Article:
The Bigger Implications from the Think Bankruptcy
Norwegian based Think Global AS is in bankruptcy. We have heard this news before (four times actually). The company’s latest variation launched in Europe in 2010 and had the wholly owned subsidiary, Think North America manufacturing battery electric vehicles for the United States in Elkhart, Indiana. But last fall, it started to run into financial trouble.
Rumor has it that by the end of 2010, Think had about 500 of its BEVs, the City, unsold (which is low considering they announced production of 2,500 vehicles last October). By March 2011, production of the City had stopped in Finland, ending glider manufacturing for Think North America. If the rumor of unsold vehicles is true, then Think NA claiming that the production stoppage would have little impact on their operations was likely true. But in the end, it appears that the stoppage may have had more to do with a lack of funds than it did an excess of inventory (though too much inventory often leads to too little funds).
There has been a lot of press on the Think bankruptcy and Ener1’s losses. Think NA claims to be able to survive the bankruptcy (and since the company that has been through bankruptcy four times, they might know a thing or two about surviving it). However, I am skeptical. So, the question many are asking is whether this spells a broader trend in the plug-in vehicle world. In my opinion, there are definitely lessons to be learned from Think.
First, the size of the vehicle is important. Think’s City is a tiny car, even by European standards. For comparison, the vehicle is about a foot and half longer than a Smart ForTwo (123.7 and 106 inches, respectively) and about three feet shorter than a Ford Fiesta (160.1 inches). This spells trouble for Think NA, as this size of two-door vehicles is typically not as popular among Americans. In Pike Research’s reports on Plug-in Electric Vehicles and Hybrid Electric Vehicles for Fleets, I point out that electric vehicle segments often limit the appeal to both consumers and fleets. To add weight to this, I can point to a recent press release from GfK stating that they found that U.S. demand for compact cars (such as the Ford Focus or Honda Civic) grew to 18% in May 2011, while demand for subcompact cars (such as the Ford Fiesta or Honda Fit) remains flat at less than 4%. In other words, the compact car sized Nissan Leaf and Chevrolet Volt more appropriately match current consumer demand trends with lengths of 175 and 177.1 inches overall, respectively. Subcompact “city” BEVs will be relegated to very small niches simply due to their architecture.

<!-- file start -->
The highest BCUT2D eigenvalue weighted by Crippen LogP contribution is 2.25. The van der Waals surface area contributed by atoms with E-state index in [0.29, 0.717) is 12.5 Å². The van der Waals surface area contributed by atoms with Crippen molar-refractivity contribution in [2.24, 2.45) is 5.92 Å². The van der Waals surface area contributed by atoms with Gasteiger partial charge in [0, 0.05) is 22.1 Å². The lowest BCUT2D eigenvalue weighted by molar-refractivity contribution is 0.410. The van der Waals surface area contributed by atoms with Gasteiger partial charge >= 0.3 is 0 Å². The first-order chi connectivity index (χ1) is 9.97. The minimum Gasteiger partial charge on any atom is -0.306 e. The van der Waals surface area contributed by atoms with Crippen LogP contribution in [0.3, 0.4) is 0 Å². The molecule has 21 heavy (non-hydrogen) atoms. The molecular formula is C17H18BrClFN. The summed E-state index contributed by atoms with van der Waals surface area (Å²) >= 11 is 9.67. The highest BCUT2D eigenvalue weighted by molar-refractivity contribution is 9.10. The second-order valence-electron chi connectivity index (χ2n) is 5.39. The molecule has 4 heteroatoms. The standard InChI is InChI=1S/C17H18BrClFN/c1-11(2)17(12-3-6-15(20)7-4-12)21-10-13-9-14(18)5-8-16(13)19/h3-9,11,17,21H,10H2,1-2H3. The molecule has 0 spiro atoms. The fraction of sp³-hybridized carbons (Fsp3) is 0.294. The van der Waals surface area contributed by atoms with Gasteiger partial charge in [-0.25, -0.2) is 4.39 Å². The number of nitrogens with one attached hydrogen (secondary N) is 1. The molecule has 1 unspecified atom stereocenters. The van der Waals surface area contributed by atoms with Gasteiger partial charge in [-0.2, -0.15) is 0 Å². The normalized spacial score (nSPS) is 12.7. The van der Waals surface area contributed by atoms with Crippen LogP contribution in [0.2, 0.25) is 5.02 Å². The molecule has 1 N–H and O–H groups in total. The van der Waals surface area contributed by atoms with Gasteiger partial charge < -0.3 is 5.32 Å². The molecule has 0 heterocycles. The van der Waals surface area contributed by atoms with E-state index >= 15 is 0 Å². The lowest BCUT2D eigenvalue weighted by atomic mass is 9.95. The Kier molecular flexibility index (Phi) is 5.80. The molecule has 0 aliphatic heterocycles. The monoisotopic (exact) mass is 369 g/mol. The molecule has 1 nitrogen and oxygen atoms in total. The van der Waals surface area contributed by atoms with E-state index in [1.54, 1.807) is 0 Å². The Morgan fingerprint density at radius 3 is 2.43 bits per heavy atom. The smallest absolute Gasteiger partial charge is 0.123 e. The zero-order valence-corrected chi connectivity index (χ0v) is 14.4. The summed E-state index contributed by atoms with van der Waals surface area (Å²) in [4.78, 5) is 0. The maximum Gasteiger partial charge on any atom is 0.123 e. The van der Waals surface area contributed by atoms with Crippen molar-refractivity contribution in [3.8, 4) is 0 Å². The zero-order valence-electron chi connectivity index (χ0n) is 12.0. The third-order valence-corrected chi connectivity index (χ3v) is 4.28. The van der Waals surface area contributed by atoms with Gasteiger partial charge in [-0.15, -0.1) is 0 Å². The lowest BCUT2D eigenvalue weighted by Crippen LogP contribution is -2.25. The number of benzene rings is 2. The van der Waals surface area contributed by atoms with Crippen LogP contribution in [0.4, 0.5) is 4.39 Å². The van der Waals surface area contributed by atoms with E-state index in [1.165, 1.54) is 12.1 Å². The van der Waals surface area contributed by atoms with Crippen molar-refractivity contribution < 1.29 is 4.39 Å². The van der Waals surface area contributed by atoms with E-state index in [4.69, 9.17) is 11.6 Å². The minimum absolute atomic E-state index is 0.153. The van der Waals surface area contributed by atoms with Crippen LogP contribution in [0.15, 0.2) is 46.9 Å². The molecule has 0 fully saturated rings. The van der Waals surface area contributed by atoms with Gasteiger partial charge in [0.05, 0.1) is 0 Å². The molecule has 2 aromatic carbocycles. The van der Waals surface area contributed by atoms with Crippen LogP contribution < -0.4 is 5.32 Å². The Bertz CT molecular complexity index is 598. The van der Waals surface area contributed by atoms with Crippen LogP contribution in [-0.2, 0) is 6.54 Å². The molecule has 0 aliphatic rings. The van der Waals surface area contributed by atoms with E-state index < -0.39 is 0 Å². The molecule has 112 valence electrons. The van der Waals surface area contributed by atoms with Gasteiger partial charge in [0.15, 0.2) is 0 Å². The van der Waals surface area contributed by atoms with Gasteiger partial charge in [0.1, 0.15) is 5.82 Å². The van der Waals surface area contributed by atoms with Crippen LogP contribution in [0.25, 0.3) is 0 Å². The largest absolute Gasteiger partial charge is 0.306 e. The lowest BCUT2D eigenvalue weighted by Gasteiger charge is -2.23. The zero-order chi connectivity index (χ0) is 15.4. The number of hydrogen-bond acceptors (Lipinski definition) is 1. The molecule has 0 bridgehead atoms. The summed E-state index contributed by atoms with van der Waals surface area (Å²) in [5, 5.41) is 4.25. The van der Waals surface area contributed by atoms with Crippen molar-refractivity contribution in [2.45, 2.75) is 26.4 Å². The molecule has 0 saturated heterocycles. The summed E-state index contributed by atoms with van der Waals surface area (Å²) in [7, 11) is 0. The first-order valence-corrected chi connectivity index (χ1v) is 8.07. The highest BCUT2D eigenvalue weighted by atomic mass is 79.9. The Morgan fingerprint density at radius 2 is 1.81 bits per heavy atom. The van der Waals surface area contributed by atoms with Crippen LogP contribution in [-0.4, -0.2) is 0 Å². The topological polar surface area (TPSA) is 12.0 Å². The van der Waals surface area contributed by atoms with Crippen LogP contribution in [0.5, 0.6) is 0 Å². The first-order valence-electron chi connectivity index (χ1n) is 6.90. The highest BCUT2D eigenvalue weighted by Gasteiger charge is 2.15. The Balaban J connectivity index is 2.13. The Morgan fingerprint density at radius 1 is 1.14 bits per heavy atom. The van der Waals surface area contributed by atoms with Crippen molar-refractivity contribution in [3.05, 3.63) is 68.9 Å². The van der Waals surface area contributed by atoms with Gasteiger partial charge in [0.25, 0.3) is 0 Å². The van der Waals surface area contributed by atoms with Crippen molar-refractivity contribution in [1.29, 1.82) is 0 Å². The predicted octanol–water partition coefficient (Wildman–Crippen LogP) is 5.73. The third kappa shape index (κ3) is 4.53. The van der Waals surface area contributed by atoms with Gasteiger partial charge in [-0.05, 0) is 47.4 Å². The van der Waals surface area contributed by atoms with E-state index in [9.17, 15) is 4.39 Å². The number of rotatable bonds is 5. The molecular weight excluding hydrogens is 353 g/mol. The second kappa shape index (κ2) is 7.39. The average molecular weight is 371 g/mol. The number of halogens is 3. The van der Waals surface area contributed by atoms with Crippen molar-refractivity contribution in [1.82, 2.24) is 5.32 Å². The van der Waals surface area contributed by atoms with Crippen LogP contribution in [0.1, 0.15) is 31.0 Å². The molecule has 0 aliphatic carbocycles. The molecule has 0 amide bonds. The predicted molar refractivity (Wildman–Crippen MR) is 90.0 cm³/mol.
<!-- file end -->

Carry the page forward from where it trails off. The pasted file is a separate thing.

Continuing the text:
The second challenge facing Think and many other start-ups is price. With a retail price of $36,495 (including destination charges), a quick, back-of-the-napkin calculation of total cost of ownership puts the Think City at about $38,095 before federal incentives over 120,000 miles, compared to $33,269 for the Ford Fiesta with 31mpg at $4/gallon gas prices. Assuming the purchaser qualifies for the full $7,500 incentive, the City would be less expensive, but it is not a huge savings when compared to the larger, four-door, Fiesta. Think’s prospects look even worse when compared to its larger BEV competitor, the Nissan Leaf.
And there’s the rub for new brands like Think. A niche vehicle that does not offer unique and compelling features or specific positioning in the marketplace is not likely to last long, particularly if that brand cannot offer savings over other BEVs. Being a “city” vehicle in and of itself is not a unique enough position in today’s market. The Tesla Roadster has done well because despite its price, it has a unique proposition in the market. The Nissan Leaf and Chevrolet Volt are both doing well because they have broader appeal and are more appropriately sized to reach a bigger market. Even these two are niche vehicles in the compact car segment, which had sales of over 1.4 million vehicles in 2010.
Think has financially failed despite sales of just over 1,000 vehicles since 2010 and what appeared to be solid financing. This should serve as a shot across the bow for other start-ups who need to clearly define their unique position in the North American or European markets.
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